Cells were assessed separately, in combination for a single cell or tissue type, differentiated or undifferentiated, or as a total combination of all cells and tissue types. The different analyses represent different hypothetical experimental scenarios that could come about during a study. Scenarios are divided into: hBMSCs normal and differentiated into chondrocytes; hADSCs normal and differentiated into chondrocytes; normal chondrocytes and normal chondrocytes treated (made apoptotic); hADSCs/differentiated hADSCs with hBMSCs/differentiated hBMSCs with normal/treated chondrocytes with the final scenario being rat muscle tissue normal and osteogenic medium treatment.

hBMSCs and chondrogenic hBMSCs

GeNorm analysis was carried out singly for hBMSCs and hBMSCs differentiated into chondrocytes including both types of cell types combined (Fig. 1A–C). For undifferentiated hBMSCs the most stable expressed reference primers were TBP, GAPDH, ACTB and POLR2e (Fig. 1A1), with SDHA, ACTB, RNA28S4 and RPLP0 being the reference genes with the best stability in hBMSCs that had undergone chondrogenic differentiation (Fig. 1B1). When both cell types were assessed in combination, using GeNorm, SDHA, ACTB, RPL13a and GAPDH were most stably expressed (Fig. 1C1). With respect to the optimal number of reference genes necessary for normalization, results showed that 2 to 3 reference genes were sufficient for both single and combined GeNorm analysis sets (Fig. 1A2–C2).

Figure 1
Figure 1

Average expression stability (A1,B1,C1) and optimal number of reference genes for normalization (A2,B2,C2) for qRT-PCR assays, utilizing the GeNorm algorithm, for (A) normal hBMSCs and (B) chondrogenic differentiated hBMSCs separately or (C) both cell lines combined.

hADSCs and chondrogenic hADSCs

As shown in Fig. 2, the optimal number of reference genes to use for normalization during a qRT-PCR analysis was 5 to 6 for the hADSCs group singly, 2 to 3 in chondrogenic hADSCs singly and 4 to 5 when both hADSCs normal/differentiated were analyzed together utilizing GeNorm, respectively (Fig. 2A2–C2). The reference gene expression stability of untreated hADSCs, chondrogenic hADSCs or combined GeNorm analysis sets generated similar results, in which TBP, SDHA, POLR2e, RPLP0 and ACTB/GAPDH were among the most stable reference genes expressed (Fig. 2A1–C1). The order of these reference genes on the stability scale changed. In general, the highest six reference genes in the ranking of stability were POLR2e, SDHA, TBP, RPLP0, GAPDH, and RPL13a in untreated hADSCs; TBP, ACTB, RPLP0, POLR2e, SDHA, and GAPDH in chondrogenic hADSCs; TBP, POLR2e, SDHA, RPLP0, GAPDH, and ACTB in combined hADSCs sets.

Figure 2
Figure 2

Average expression stability (A1,B1,C1) and optimal number of reference genes for normalization (A2,B2,C2) for qRT-PCR assays, utilizing the GeNorm algorithm, for (A) normal hADSCs and (B) chondrogenic differentiated hADSCs separately or (C) both untreated and treated hADSCs cell lines combined.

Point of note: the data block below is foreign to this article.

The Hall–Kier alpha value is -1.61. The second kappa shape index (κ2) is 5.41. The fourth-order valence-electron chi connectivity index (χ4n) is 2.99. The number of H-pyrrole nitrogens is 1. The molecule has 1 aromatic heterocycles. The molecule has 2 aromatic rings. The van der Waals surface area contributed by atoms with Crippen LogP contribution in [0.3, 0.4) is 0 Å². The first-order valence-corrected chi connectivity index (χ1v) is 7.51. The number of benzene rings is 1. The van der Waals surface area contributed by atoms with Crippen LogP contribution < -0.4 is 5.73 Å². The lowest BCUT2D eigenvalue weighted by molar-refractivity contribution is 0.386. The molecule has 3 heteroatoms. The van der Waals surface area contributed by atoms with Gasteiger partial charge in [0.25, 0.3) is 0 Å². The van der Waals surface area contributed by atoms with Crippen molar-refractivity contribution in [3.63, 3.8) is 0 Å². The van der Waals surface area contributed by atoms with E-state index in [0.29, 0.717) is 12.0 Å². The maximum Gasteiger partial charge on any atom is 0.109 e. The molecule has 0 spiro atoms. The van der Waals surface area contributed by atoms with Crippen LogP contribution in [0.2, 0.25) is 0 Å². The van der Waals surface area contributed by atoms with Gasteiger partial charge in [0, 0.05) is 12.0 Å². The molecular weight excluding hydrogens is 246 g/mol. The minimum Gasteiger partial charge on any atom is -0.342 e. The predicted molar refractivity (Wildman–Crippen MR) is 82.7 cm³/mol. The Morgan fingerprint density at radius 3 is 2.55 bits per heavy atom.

Normal and treated (apoptotic) chondrocytes

ATDC5 human chondrocytes untreated or made apoptotic (treatment), show that the optimal number of reference genes to use for normalization in qRT-PCR, after GeNorm assessment, is 5 to 6 for untreated chondrocytes, 6 to 7 for the treated chondrocyte group and 4 to 5 when both untreated and apoptotic chondrocyte groups are assed together (Fig. 3A2–C2). The reference gene expression stability order between the different groups remained consistent (Fig. 3A1–C1). The highest seven reference genes in the ranking of stability from most to least stable were RPLP0, ACTB, RPL13a, POLR2e, TBP, GAPDH, and SDHA.

Figure 3
Figure 3

Average expression stability (A1,B1,C1) and optimal number of reference genes for normalization (A2,B2,C2) for qRT-PCR assays, utilizing the GeNorm algorithm, for (A) normal human Chondrocytes (hChondrocytes) and (B) hChondrocytes undergoing apoptosis or (C) both normal and apoptotic chondrocyte cell lines combined.

Chondrocytes, hBMSCs and hADSCs

For all normal, treated or differentiated cell types, results showed that the optimal number of reference genes to use for normalization during a qRT-PCR analysis are 2 to 3 when chondrocytes, hBMSCs and hADSCs were looked at in GeNorm, 6 to 7 when treated chondrocytes (apoptotic), chondrogenic hBMSCs and chondrogenic hADSCs were assessed with GeNorm and 5 to 6 when all cell groups were assessed, respectively (Fig. 4A2–C2). For reference gene expression stability between these different scenario groups TBP, POLR2e, GAPDH and RPL13a were the most stable genes in the chondrocyte, hBMSCs and hADSCs group, GAPDH, RPLP0, TBP and SDHA were the most stable in treated chondrocytes, chondrogenic hBMSCs and hADSCs with TBP, GAPDH, RPLP0 and POLR2e being the most stable between all cell groups (Fig. 4A1–C1).

Figure 4
Figure 4

Average expression stability (A1,B1,C1) and optimal number of reference genes for normalization (A2,B2,C2) for qRT-PCR assays, utilizing the GeNorm algorithm. (A) GeNorm results between Control cell groups with normal hChondrocytes, hBMSCs and hADSCs. (B) GeNorm results between treated cell groups, i.e. hChondrocytes undergoing apoptosis, chondrogenic differentiated hBMSCs and hADSCs. (C) GeNorm results between all untreated and treated cell lines and types.

Rattus novericus rectus abdominis muscle normal and osteogenic